The drag paradiddle #2 combines the single paradiddle and the drag in a unique pattern that’s perfect for snare solos and creative fills. Learning this drum rudiment will help you improve your stick control.
Not to be confused with the single dragadiddle, the drag paradiddle #2 (sometimes known as ‘dragadiddle #2’) is the second of two variations on a pattern that’s great for practicing your articulation.
This rudiment builds on the drag paradiddle #1, adding an extra dragged 8th note after the first quarter note.
Here’s what a drag paradiddle #2 sounds like:
You can use this tool to practice along at the tempo that’s best for you (it’s the one Drumeo members use when practicing with the 3000+ play-along tracks inside our members area).
While this might sound like something you’d hear marching drummers play on a snare drum, you could try incorporating it into rock fills and solos around the drum kit.
Make sure your paradiddles and drags are tight before you start working on this rudiment. Without the drags, the pattern can be played as an 8th note double stroke and a 16th note paradiddle, so you can pare it down to its foundation if you’re finding this one tricky.
Follow these tips to help you play the drag paradiddle #2 smoothly and consistently.
When you’re first learning how to play something, it’s fine to test it out without a metronome as you get used to the pattern. But you shouldn’t go click-free for long. The metronome will help you develop a better internal clock and show you exactly where the timing of your strokes is inconsistent (or where it’s right on the grid).
You can buy a physical metronome at a music store or download a metronome app online.
While it might be tempting to get up to speed as quickly as possible – especially if you’re feeling confident – make sure each of your drags sounds like two separate notes and that your technique is solid.
Be honest with yourself and don’t increase the tempo until you’ve really got it down. Don’t just say “it’s good enough”. Develop control first, and speed will come later.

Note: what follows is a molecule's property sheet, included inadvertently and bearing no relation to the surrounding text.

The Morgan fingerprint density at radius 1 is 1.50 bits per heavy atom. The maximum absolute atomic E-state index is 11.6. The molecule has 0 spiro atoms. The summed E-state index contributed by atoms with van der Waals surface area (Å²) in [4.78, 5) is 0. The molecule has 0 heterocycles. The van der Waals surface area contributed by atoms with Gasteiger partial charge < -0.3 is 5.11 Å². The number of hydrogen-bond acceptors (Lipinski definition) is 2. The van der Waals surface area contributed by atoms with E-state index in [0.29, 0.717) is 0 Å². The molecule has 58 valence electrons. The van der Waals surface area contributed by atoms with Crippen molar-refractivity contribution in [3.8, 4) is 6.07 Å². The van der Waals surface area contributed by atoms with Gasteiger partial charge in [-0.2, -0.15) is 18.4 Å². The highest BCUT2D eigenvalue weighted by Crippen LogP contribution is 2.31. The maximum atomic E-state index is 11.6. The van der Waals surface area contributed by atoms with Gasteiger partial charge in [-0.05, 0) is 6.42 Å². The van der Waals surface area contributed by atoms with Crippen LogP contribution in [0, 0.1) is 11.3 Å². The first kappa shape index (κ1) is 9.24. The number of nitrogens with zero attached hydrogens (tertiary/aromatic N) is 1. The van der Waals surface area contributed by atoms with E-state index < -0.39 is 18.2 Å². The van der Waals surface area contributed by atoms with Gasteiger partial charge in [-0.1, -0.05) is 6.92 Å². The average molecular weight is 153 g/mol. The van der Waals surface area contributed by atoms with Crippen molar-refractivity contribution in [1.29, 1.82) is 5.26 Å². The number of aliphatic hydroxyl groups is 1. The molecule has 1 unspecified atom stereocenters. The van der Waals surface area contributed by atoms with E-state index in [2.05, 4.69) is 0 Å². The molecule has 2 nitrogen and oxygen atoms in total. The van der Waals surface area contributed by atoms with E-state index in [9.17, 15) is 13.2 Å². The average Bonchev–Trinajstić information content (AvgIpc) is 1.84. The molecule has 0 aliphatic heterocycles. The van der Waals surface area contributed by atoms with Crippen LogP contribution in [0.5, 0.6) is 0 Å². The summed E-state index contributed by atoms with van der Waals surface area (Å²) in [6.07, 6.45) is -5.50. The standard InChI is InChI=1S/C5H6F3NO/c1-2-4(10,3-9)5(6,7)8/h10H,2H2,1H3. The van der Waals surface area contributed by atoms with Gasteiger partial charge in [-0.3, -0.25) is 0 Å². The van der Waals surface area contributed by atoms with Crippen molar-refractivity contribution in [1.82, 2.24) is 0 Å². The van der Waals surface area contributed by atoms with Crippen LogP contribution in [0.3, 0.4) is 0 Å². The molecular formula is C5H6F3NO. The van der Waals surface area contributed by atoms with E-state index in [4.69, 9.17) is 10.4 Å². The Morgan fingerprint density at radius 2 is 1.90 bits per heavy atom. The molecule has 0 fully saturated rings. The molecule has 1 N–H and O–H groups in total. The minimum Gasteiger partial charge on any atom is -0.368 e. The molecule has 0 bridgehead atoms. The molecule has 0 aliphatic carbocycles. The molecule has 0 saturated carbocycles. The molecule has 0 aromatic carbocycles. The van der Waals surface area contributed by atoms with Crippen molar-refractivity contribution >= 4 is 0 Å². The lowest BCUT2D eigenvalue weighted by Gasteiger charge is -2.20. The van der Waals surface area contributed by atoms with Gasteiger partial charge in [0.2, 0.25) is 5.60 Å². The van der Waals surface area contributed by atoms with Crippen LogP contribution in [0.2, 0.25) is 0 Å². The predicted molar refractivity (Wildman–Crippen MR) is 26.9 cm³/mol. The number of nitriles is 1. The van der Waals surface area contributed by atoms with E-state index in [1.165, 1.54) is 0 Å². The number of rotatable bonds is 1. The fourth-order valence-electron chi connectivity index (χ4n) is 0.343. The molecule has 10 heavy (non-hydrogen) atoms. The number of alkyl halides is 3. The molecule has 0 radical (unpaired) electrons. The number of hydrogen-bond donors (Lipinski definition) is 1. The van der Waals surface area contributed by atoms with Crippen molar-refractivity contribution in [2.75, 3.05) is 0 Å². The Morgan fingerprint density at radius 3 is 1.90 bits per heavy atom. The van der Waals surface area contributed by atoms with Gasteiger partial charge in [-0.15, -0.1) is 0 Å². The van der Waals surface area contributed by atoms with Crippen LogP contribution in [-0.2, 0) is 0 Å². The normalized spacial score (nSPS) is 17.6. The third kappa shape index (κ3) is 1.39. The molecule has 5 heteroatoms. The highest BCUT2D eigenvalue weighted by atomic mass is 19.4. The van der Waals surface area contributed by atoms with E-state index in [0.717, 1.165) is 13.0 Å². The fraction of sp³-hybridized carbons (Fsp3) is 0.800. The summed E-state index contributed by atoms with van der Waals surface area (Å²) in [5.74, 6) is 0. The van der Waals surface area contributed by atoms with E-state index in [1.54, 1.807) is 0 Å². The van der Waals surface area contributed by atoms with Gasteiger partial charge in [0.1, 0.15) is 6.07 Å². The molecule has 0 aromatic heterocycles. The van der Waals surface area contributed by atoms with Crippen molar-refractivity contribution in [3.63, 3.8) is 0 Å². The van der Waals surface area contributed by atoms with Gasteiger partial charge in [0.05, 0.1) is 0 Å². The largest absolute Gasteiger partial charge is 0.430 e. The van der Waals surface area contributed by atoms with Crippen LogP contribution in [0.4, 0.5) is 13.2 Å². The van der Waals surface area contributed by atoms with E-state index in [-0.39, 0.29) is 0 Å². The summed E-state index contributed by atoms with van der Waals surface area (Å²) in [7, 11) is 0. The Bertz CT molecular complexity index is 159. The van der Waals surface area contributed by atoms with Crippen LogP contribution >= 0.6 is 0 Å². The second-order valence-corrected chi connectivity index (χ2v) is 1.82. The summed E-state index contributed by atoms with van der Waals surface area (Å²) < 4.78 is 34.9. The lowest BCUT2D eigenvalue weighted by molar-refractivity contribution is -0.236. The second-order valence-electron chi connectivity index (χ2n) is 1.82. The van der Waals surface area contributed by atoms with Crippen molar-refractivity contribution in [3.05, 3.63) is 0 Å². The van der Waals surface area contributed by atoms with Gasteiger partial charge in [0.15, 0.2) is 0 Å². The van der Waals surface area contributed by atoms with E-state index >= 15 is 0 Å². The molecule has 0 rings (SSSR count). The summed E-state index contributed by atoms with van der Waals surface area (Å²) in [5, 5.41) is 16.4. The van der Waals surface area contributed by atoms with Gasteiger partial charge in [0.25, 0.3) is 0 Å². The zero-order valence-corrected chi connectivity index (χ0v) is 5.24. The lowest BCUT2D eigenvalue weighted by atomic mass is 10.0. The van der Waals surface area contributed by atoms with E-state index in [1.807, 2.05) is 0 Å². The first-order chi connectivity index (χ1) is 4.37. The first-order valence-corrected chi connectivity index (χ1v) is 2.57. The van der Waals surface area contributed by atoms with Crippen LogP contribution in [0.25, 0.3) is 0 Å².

Try setting your metronome to 60 BPM, then slowly work your way up 5 BPM at a time.
If you’re a right-handed drummer, you probably default to starting everything with your right hand. Even though the drag paradiddle #2 alternates naturally, make sure you practice starting the whole pattern with your weaker side. This will give you more confidence and control when starting with either hand.
It’s easiest to correct your posture or grip immediately if you’re watching yourself in a mirror. Try to set up a practice pad and a snare stand in front of a full length mirror if you can.
You’ll be able to notice if you’re gripping your sticks too hard, or if your stick height doesn’t look right. Use your reflection as a window into how you’re doing. It’s like becoming your own drum teacher!
While playing in front of a mirror will help you fix issues on the fly, you might not realize during your practice when something is wrong. Sometimes we don’t notice issues while we’re in the middle of playing – especially if we’re concentrating hard.
Whether you’re propping your phone on your dresser or capturing it all with a camera and tripod, it’s helpful to watch your practice sessions and critique yourself from a ‘third party’ perspective.
We’ve put together a playlist with drumless tracks at different tempos so you can practice this rudiment over real music:
Once you’re comfortable playing it on a practice pad, try the drag paradiddle #2 around the drum set. Here are some exercises to get started.
Any surface can be part of the pattern!
With enough solid practice, you should start to feel more confident in your playing. If you skipped ahead to the drag paradiddle #2, go back and learn the drag paradiddle #1.
Otherwise, the next rudiment you should learn is the single ratamacue, which uses the same components as drag paradiddles.
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